Carly reinvented existence--and she realized.  She realized things on an intuitive level that she suspected she'd always known, but which were buried beneath her consciousness.  She knew now that the stories about extrasensory powers--things like clairvoyance and psychokinesis and telepathy, which she had always dismissed out of hand--were not only very real, but that the potential for them existed within every human being.  She understood time travel.  She knew instantly that she'd lost her favorite hairbrush inside the upside-down roller coaster tunnel at the Fun-A-Rama park, and that it was there still.  She conceived of ideas for new types of Autobots, designed them and programmed them and built them and tested them within the virtual simulation of her mind, and knew that they were superior to any that had ever lived.  She realized at long last that the reason her father had been so distant to her mother before he died was not because he didn't love either of them, but because he was terrified of what laid beyond this mortal coil, but didn't want either of them to worry over him.  She created new kinds of mathematics that couldn't be expressed with numerals.  All of these revelations struck her as being amazingly self-evident, and she was flabbergasted that they hadn't occurred to her before now.  For the first time ever, the world made sense, and Carly knew this because she understood it all.

And she realized that it would not last.

She cried.


"My world is so small," she told Hound in a dream.  "All my life I've been worrying, literally panicking over things that I used to think were so damn important--how I was ever going to save up enough laundry money to buy a roll of quarters; trying to find a computer font for my schoolwork that was a happy medium between not being so small that my nearsighted instructors couldn't read it and not being so huge that it looked like I was trying to pad out my essays; pulling the skin off of fried chicken after I cooked it but before I ate it.  For some reason which I can't even comprehend now, these things mattered to me.  How could I ever have been so... so closed-minded?"

In the dream, she knew that Hound was hearing and understanding her, but that he wasn't able to answer her--either because he was afraid of hurting her with his response, or that she'd already surpassed him on so many levels that he didn't think his words would mean anything to her.

She realized that she was sitting in Hound's passenger seat, not the driver's seat, and that for this reason alone she was unable to see through the windshield.  Behind the wheel was a puppy, not clutching the steering wheel as she might have expected it to, but staring out the front window as well.  She didn't know whether it could see what laid beyond any better than she could, but the puppy looked very sad.


The next morning bore witness to sixteen inches of snow on the ground, and a perfectly legitimate excuse to skip classes again.  Some part of Carly realized now that she could probably skip the rest of the semester as long as she passed the final exam.  She also knew on an intuitive level that the main reason she'd never thought along those lines before was because she knew that if her life weren't so insanely busy, she'd have time to think about things that she'd rather not think about.

What was it that had happened?  She was self-aware enough to know that, as much as she'd like to assign the blame outside herself, she hadn't been reprogrammed.  More like... reorganized.  Was she permanently cursed with this obnoxious level of introspective clarity?  No, she realized--like the dream, it was fading from her consciousness.  

Carly was consumed with feelings of guilt.  Not, as she had expected, over Hound, but over what lay ahead.  For her.  She selfishly wished that nothing could change, but knew that it already had.  She cursed herself for devoting what amounted to her entire life to things that, at this moment, no longer concerned her in the least.  She questioned the very reason she had been placed on this Earth, and found herself briefly wondering how other people came to terms with the purpose of their existence... those who ever thought to question it, that is.  All she wanted now was to experience another awakening of the soul.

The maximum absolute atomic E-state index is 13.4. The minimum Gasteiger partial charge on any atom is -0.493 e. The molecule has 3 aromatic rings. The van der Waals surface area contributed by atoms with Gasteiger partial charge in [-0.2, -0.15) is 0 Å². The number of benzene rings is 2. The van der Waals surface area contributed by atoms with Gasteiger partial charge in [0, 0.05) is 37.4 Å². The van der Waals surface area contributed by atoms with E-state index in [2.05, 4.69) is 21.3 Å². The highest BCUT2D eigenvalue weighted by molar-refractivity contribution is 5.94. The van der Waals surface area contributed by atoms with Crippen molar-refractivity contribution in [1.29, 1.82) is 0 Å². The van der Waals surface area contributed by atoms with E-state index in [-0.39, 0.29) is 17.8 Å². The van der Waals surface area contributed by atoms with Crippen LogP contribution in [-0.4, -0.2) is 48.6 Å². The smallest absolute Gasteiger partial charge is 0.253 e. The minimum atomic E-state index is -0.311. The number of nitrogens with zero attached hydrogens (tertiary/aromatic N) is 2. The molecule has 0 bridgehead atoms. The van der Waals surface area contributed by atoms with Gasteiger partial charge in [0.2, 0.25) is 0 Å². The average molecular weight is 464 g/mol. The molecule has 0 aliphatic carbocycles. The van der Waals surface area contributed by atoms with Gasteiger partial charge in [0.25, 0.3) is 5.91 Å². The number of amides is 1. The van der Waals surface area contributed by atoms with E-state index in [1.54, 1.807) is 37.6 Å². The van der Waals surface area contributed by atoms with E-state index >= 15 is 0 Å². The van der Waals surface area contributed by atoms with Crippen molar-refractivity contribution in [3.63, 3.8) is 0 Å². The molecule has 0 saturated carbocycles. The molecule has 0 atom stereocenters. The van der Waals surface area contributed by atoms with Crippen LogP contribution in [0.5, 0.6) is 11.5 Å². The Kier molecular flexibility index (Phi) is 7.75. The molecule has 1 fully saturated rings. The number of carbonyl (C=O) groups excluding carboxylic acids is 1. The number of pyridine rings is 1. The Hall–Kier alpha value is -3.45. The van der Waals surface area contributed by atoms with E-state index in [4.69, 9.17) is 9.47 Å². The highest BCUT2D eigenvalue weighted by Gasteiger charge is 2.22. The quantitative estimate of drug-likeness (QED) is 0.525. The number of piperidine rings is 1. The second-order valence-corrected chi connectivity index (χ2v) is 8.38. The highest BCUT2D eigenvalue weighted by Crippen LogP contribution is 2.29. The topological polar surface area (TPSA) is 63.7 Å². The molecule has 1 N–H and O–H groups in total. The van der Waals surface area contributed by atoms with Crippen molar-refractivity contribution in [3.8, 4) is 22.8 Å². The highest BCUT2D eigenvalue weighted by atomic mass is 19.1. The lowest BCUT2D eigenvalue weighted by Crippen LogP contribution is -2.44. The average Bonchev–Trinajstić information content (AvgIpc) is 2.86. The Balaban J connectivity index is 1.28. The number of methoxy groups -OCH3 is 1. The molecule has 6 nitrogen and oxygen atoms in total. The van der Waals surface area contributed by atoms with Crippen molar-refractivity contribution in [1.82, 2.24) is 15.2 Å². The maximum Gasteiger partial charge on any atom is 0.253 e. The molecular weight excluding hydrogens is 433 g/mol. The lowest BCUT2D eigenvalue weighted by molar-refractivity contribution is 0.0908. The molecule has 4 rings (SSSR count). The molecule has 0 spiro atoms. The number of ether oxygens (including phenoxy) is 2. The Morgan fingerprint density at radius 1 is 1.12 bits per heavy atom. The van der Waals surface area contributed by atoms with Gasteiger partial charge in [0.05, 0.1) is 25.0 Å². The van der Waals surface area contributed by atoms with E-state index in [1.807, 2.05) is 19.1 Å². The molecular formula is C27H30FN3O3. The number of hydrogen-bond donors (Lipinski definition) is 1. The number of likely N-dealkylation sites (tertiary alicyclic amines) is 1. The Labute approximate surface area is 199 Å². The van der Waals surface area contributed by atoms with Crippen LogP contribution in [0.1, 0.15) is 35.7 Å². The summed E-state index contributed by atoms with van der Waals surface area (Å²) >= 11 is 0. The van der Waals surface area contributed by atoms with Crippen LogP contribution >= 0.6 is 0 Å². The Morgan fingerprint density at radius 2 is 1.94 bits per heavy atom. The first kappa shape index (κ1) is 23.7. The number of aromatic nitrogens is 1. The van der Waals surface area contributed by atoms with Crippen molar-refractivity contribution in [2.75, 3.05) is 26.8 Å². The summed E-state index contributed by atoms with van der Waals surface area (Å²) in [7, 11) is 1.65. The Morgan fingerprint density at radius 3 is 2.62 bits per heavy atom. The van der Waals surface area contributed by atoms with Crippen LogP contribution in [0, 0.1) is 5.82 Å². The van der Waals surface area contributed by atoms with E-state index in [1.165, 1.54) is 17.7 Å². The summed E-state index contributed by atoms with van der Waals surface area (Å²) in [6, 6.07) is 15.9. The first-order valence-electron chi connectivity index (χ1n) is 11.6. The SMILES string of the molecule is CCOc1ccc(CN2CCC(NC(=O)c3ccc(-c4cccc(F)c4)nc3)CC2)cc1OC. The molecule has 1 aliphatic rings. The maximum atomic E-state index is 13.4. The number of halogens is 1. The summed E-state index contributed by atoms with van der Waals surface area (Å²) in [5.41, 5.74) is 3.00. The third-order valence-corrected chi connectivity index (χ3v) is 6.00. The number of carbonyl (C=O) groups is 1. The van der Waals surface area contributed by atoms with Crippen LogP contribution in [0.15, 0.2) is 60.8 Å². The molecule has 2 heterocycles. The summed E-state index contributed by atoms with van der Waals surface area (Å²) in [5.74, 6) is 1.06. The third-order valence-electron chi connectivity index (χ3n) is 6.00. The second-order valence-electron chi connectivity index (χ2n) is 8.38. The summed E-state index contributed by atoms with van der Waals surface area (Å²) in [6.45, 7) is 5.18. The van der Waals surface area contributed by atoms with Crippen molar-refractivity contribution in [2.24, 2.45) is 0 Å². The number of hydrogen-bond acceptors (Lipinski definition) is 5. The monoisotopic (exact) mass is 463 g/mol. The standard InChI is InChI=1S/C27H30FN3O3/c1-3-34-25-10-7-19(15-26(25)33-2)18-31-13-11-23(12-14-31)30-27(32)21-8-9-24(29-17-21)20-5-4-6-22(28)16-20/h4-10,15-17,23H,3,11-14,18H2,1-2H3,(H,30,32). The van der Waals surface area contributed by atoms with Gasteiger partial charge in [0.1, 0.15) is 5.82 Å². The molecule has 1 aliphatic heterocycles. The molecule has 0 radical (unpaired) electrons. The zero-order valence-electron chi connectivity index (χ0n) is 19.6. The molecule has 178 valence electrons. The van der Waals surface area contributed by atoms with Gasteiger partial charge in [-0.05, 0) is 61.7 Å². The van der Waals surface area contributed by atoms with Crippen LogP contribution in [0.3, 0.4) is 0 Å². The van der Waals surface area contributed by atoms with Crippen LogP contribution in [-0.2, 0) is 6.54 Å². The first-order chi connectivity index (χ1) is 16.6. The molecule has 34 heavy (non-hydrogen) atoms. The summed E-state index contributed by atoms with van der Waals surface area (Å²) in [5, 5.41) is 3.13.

She felt guilty not over what she had done, but because she wanted more.


At daybreak, with frost still clinging to the air, a vehicle pulled up to the curbside--not Hound, this time, but Bluestreak.

"Morning, Carly!  Good morning, that is.  A good morning to you, specifically.  At least, I hope it's been a good morning so far."

She climbed into Bluestreak's cabin and fumbled for the seat belt. "I guess so," she mumbled.  "I only just woke up, though."  

"Well, once you're awake, at least you won't be so tired," Bluestreak replied.  "Me, I've been up for a few hours now, so my engine's rarin' to go, if you know what I mean.  Of course, it's cold enough to freeze the ball bearings off a robo-rhino, so it's a good thing I've got plenty of juice.  Heh.  Energon, that is.  You really have to stay warm on a cold day like this, and there's no better way to get the pistons pumping than some high-grade capital 'E.'  I tell ya, nothing beats a good recharge, except maybe a good oil bath.  Not that I need an oil bath, although sometimes I think I'm going to start rusting on the inside out if I don't get my hood waxed soon.  I don't like to talk about it, but sometimes I think Sunstreaker's positively obsessed with his wax jobs.  It's all he can talk about sometimes, and it's all I can do to keep from telling him to just stop yapping his trap!  I mean, it's one thing to engage in friendly conversation, which if you ask me is the staple of any good conversationalist, but sometimes I wonder if he will never shut up.  Of course, if he did, I'd probably think there was something wrong with him.  You know how some Autobots are--well, maybe you don't know how every Autobot is, I mean on a personal level--heck, I don't know if you've even met all of them.  What it really boils down to, though, is that you've gotta take care of yourself, and I don't just mean maintenance checks, although those are certainly important too.  If you're not happy, then you're bound to be upset--I believe pretty strongly in that, ya know?"